Big Food Companies Are Making Our Children Fat

Are you aware of just how much hard-sell your children are exposed to with respect to junk foods and products that contribute to poor nutrition and obesity? Probably not, if you aren’t right up-to-date with the latest online marketing techniques that teenagers embrace.

The Center for Digital Democracy (CDD) has just published a report that details how companies like McDonald’s, Kellogg, P&G, Cadbury and Pizza Hut are engaging in online viral marketing campaigns that aim to turn teenagers into unsuspecting shills for the health-destroying foods that have caused today’s astronomically high rates of teen obesity.

The report, Interactive Food and Beverage Marketing: Targeting Children and Youth in the Digital Age, calls upon the FTC and Congress in the U.S. to regulate the digital marketing of junk food to young people.  CDD is particularly critical of campaigns that involve social networking sites such as MySpace, mobile devices, and interactive games.

More Information:  CDD Takes Aim at Digital Food Marketing to Kids (ClickZ News)

Of course, you don’t have to wait for government regulation to kick in. Get to know how your overweight teenager uses mobile and interactive computer technology, and take steps to counter potentially harmful campaigning by the big food marketers.

Help Your Teenager with Managing Obesity

Most healthcare professionals agree that it is easier to prevent obesity rather than to treat it. It’s important for you to educate yourself about the weight control problem your teenager faces.

Obesity results from an imbalance between the amount of food we eat, and amount of energy we expend (exercise and physical activity).  It causes numerous other problems for youngsters. In fact, obesity is the leading cause of hypertension, Type II diabetes, heart disease, joint stress, and self-esteem issues amongst teens.

There are many factors that can cause teenage obesity;

1. Studies have shown clearly that obesity is more common in teens whose parents are over weight. Mind you, not all overweight infants become obese children, teenagers or adults. It appears that the cause of obesity passed from parents to children may be a combination of genetic factors, plus the poor eating and exercise habits kids learn from their parents.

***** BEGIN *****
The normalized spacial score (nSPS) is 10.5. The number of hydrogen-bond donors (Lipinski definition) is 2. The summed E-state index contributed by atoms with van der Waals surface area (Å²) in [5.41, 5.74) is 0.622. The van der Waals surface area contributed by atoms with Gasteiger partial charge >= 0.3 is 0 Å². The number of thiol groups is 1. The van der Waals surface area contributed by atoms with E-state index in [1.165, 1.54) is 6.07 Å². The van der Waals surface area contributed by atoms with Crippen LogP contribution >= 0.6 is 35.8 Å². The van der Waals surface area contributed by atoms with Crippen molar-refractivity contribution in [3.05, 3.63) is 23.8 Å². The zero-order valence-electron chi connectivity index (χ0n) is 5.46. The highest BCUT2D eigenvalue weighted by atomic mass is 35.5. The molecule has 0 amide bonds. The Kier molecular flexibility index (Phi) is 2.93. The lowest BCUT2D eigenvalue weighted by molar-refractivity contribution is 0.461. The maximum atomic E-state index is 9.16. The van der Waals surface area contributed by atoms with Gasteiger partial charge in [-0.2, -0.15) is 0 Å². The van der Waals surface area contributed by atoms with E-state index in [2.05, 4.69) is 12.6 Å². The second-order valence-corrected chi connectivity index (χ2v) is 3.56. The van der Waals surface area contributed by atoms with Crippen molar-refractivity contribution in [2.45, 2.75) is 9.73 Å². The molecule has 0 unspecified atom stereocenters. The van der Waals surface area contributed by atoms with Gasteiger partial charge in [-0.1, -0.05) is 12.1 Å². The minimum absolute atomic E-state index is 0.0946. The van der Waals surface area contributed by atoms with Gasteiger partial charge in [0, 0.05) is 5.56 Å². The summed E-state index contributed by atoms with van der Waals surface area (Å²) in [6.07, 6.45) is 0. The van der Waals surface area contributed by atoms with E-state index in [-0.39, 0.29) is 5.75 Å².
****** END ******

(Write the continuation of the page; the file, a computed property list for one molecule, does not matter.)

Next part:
2. Unfortunately, increasing numbers of today’s teenagers are spending too much time in front of computers, playing video games, and watching television. The average teen will spend several hours each day instead of playing outside or exercising. Alarmingly, only about one-third of elementary school children partake in a daily physical activity. And less than one-fifth play sports or other extracurricular activities.

3. Recently, heredity has been found to play a role in childhood obesity as well.

When we consider the ways that we as parents can help our teenage children manage obesity, the main focus is to put an end to further weight gain. In most cases, you will find that you are better off avoiding excessive emphasis on weight loss as the primary goal of a teen weight loss program. There have been too many cases where restricting food intake to an extreme degree, or labeling certain foods as bad, has caused eating disorders and low self-esteem.

Diet management needs to be a combination of behavior modification, physical activity, and nutrition education.

Behavior strategies that have been found to work well for teenagers include

  • keeping a food intake journal
  • taking more time to eat meals
  • offering rewards for tasks that have been accomplished

The best way to help your kids lose weight is to motivate them to start a regular exercise or physical activity program. When your teen becomes more physically active, they will burn more fat at a greater rate, and gradually lose excess weight without making unrealistic changes to eating patterns. Healthy physical activity will also help to suppress excessive appetite and over-eating.

From healthy eating, to knowing how to recognize problem signals, parental concern and awareness plays a major role in managing childhood and teen obesity.